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Testing for Sufficient Information in Structural VARs

  • Mario Forni
  • Luca Gambetti

We derive necessary and sufficient conditions under which a set of variables is informationally sufficient, i.e. it contains enough information to estimate the structural shocks with a VAR model. Based on such conditions, we suggest a procedure to test for informational sufficiency. Moreover, we show how to amend the VAR if informational sufficiency is rejected. We apply our procedure to a VAR including TFP, unemployment and per-capita hours worked. We find that the three variables are not informationally sufficient. When adding missing information, the effects of technology shocks change dramatically.

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Paper provided by Barcelona Graduate School of Economics in its series Working Papers with number 536.

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Date of creation: Feb 2011
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Handle: RePEc:bge:wpaper:536
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  1. Jushan Bai & Serena Ng, 2002. "Determining the Number of Factors in Approximate Factor Models," Econometrica, Econometric Society, vol. 70(1), pages 191-221, January.
  2. Lawrence J. Christiano & Martin Eichenbaum & Robert Vigfusson, 2003. "What Happens After a Technology Shock?," NBER Working Papers 9819, National Bureau of Economic Research, Inc.
  3. Forni, Mario & Giannone, Domenico & Lippi, Marco & Reichlin, Lucrezia, 2007. "Opening the black box: structural factor models with large cross-sections," Working Paper Series 0712, European Central Bank.
  4. Jesús Fernández-Villaverde & Juan F. Rubio-Ramirez & Thomas J. Sargent, 2005. "A,B,C's (and D's)'s for Understanding VARS," Levine's Bibliography 172782000000000096, UCLA Department of Economics.
  5. Eric Leeper & Todd Walker, 2011. "Information Flows and News Driven Business Cycles," Review of Economic Dynamics, Elsevier for the Society for Economic Dynamics, vol. 14(1), pages 55-71, January.
  6. Luca Gambetti, 2010. "Fiscal Policy, Foresight and the Trade Balance in the U.S," Working Papers 505, Barcelona Graduate School of Economics.
  7. Harvey, David I & Leybourne, Stephen J & Newbold, Paul, 1998. "Tests for Forecast Encompassing," Journal of Business & Economic Statistics, American Statistical Association, vol. 16(2), pages 254-59, April.
  8. Mario Forni & Luca Gambetti, 2010. "Fiscal Foresight and the Effects of Government Spending," Center for Economic Research (RECent) 049, University of Modena and Reggio E., Dept. of Economics "Marco Biagi".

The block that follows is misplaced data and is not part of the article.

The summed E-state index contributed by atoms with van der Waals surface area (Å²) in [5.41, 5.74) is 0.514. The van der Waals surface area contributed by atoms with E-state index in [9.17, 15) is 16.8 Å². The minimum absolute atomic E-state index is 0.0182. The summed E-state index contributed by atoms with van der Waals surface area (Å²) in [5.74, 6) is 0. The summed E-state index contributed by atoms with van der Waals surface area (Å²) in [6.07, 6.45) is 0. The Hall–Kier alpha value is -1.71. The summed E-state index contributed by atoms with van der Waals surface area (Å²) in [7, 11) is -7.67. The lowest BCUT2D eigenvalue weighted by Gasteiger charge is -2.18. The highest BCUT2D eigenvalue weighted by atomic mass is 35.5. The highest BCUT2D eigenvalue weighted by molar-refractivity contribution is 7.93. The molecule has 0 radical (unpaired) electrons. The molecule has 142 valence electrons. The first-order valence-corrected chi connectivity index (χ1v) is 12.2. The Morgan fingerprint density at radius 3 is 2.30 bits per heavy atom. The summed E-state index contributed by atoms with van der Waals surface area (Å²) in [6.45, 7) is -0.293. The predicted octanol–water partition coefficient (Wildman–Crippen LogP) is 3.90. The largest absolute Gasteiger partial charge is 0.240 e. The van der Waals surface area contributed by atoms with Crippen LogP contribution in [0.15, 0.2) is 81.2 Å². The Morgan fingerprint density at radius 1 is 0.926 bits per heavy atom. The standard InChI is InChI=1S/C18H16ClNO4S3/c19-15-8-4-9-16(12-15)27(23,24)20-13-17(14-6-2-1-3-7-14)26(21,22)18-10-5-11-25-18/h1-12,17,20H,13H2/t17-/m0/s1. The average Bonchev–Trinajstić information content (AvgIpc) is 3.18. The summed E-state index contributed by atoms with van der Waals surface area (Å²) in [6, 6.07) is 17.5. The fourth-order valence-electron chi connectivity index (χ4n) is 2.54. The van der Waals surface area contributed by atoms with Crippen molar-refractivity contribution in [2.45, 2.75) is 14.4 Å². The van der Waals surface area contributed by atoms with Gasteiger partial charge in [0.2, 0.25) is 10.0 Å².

9. Chari, V.V. & Kehoe, Patrick J. & McGrattan, Ellen R., 2008. "Are structural VARs with long-run restrictions useful in developing business cycle theory?," Journal of Monetary Economics, Elsevier, vol. 55(8), pages 1337-1352, November.
  10. Eric M. Leeper & Todd B. Walker & Shu-Chun Susan Yang, 2008. "Fiscal Foresight: Analytics and Econometrics," Caepr Working Papers 2008-013, Center for Applied Economics and Policy Research, Economics Department, Indiana University Bloomington.
  11. Marco Lippi & Lucrezia Reichlin, 1994. "VAR analysis, non-fundamental representations, Blashke matrices," ULB Institutional Repository 2013/10151, ULB -- Universite Libre de Bruxelles.
  12. Sims, Christopher A, 1980. "Macroeconomics and Reality," Econometrica, Econometric Society, vol. 48(1), pages 1-48, January.
  13. Giannone, Domenico & Reichlin, Lucrezia, 2006. "Does information help recovering structural shocks from past observations?," Working Paper Series 0632, European Central Bank.
  14. Alexei Onatski, 2010. "Determining the Number of Factors from Empirical Distribution of Eigenvalues," The Review of Economics and Statistics, MIT Press, vol. 92(4), pages 1004-1016, November.
  15. Ben S. Bernanke & Jean Boivin & Piotr Eliasz, 2005. "Measuring the Effects of Monetary Policy: A Factor-Augmented Vector Autoregressive (FAVAR) Approach," The Quarterly Journal of Economics, Oxford University Press, vol. 120(1), pages 387-422.
  16. Gelper, Sarah & Croux, Christophe, 2007. "Multivariate out-of-sample tests for Granger causality," Computational Statistics & Data Analysis, Elsevier, vol. 51(7), pages 3319-3329, April.
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